Concurrent State Management

Side effects appear ever present in many state management approaches taken. MVU (Model – View – Update) was the pattern that I thought showed immense promise when I initially looked at it. As I delved in, the issue struck me. I saw a diagram with an arrow pointing out to the side, and a circle that said ‘side effects’.

Mobile apps don’t work on a page by page basis. While pages are usually the main component of an app, they are really a mashup of services, flying messages around as they see fit. You don’t know when a low battery, session timeout, network outage or user is going to interact or in what order, and managing this flow of events, ends up causing many state issues. Managing state is easy, but I was trying to manage concurrency.

State, Update and Platform (SUP)

A minor variation on MVU, gives you a State (a Model), which calls an Update function, that produces a Platform message (or in this case a View/Widget) that is sends to the Platform. Messages from the platform can come back via Callbacks into an inbound queue, to run through the Update function and trigger another update to the platform.

User Interface as a Service

Based on this, I created a reusable base class, and as a result can define a View (or Platform Model) as so.

class LoginView extends View<_LoginModel>{
  LoginView({Key key})
      : super(
            initial:
                _LoginModel(username: '', isLoggingIn: false),
            update: update,
            view: view) {
    logic.flow(this);
  }
}

@immutable
class _LoginModel {
  const _LoginModel({this.username, this.isLoggingIn});
  final String username;
  final bool isLoggingIn;
}

_LoginModel update(BuildContext context, Message msg, _LoginModel model) {  
  if (msg is LoginMessage)
    return _LoginModel(username: msg.username, isLoggingIn: true);

  if (msg is LoginResult)
    if (msg.success)
      return _LoginModel(username: '', isLoggingIn: false);

  return model;
}

Widget view(_LoginModel model, Send send) {
  var usernameController = new TextEditingController(text: model.username);
  var passwordController = new TextEditingController(text: '');

  return SafeArea(
      child: Scaffold(
    body: Center(
      child: Column(
        mainAxisAlignment: MainAxisAlignment.center,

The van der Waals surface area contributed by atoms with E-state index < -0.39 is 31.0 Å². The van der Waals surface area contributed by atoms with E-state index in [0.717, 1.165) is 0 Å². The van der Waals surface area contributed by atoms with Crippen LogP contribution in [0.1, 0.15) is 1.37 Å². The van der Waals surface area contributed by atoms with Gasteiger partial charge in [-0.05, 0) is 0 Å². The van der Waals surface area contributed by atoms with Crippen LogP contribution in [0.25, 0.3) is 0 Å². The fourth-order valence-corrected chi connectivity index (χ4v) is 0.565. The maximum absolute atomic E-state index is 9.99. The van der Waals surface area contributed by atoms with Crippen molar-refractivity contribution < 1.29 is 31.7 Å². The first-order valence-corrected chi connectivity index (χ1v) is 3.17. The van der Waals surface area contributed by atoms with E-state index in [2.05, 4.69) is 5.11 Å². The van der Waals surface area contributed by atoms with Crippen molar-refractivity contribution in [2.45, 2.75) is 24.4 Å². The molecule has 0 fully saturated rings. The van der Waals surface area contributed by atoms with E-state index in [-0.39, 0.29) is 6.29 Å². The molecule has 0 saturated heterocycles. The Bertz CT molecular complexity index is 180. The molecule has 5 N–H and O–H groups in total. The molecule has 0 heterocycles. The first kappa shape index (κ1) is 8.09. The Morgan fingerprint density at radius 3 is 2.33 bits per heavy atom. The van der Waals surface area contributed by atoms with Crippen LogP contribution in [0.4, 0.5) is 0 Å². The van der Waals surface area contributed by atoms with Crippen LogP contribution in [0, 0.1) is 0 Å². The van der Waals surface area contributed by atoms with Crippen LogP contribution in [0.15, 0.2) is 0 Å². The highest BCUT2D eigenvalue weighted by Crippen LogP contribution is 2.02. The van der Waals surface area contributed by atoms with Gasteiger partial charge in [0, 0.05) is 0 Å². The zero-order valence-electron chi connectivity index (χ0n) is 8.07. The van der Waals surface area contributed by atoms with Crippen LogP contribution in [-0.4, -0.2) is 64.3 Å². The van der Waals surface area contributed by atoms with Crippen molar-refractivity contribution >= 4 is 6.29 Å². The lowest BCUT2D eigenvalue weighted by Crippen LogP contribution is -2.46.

children: [
          Text('Username:'),
          TextField(controller: usernameController),
          Text('Password:'),
          TextField(
            controller: passwordController,
            obscureText: true,
          ),
          model.isLoggingIn
              ? new CircularProgressIndicator()
              : FlatButton(
                  child: Text('Login'),
                  onPressed: () => send(LoginMessage(
                      username: usernameController.text,
                      password: passwordController.text)),
                )
        ],
      ),
    ),
  ));
}

@immutable
class LoginMessage implements Message {
  const LoginMessage({this.username, this.password});
  final String username;
  final String password;
}

@immutable
class LoginResult implements Message {
  const LoginResult({this.success});
  final bool success;
}

Because the update function is synchronously called, you could leave out the immutability if desired, since the update function is the only place where the State (Model) will ever be updated. However, keeping the Model immutable does add protection from developers mistakenly modifying the Model elsewhere.

API as a Service

To keep an identical pattern in all services, this is how an API service may be created.

final Api instance = Api();

class Api extends Base<_ApiModel, Request> {
  Api()
      : super(
            initial: _ApiModel(null),
            update: state,
            platform: platform,
            connector: connector);
}

@immutable
class _ApiModel {
  const _ApiModel(this.request);
  final http.Request request;
  final String baseUrl = 'https://sample.com';
  // Could put Auth credential e.g. AccessToken in here
}

_ApiModel state(_ApiModel model, Message message) {
  if (message is ApiPostMessage)
    return _ApiModel(
        http.Request('POST', Uri.parse(model.baseUrl + message.url)));

  return _ApiModel(null);
}

Request platform(_ApiModel model, Send send) {
  if (model.request == null) return null;

  // Build request
  return Request(model.request, (response) {
    // Ideally some kind of message hook to determine the right message response
    send(ApiResponseMessage(status: response.statusCode));
  });
}

void connector(Request request) {
  if (request == null) return;

  // Sample delay
  Future.delayed(Duration(seconds: 1)).then((t) {
    request.callback(http.Response('', 200));
  });

  // This is just a sample
  // http.post(request.request).then((response) {
  //   request.callback(response);
  // });
}

typedef void Callback(http.Response response);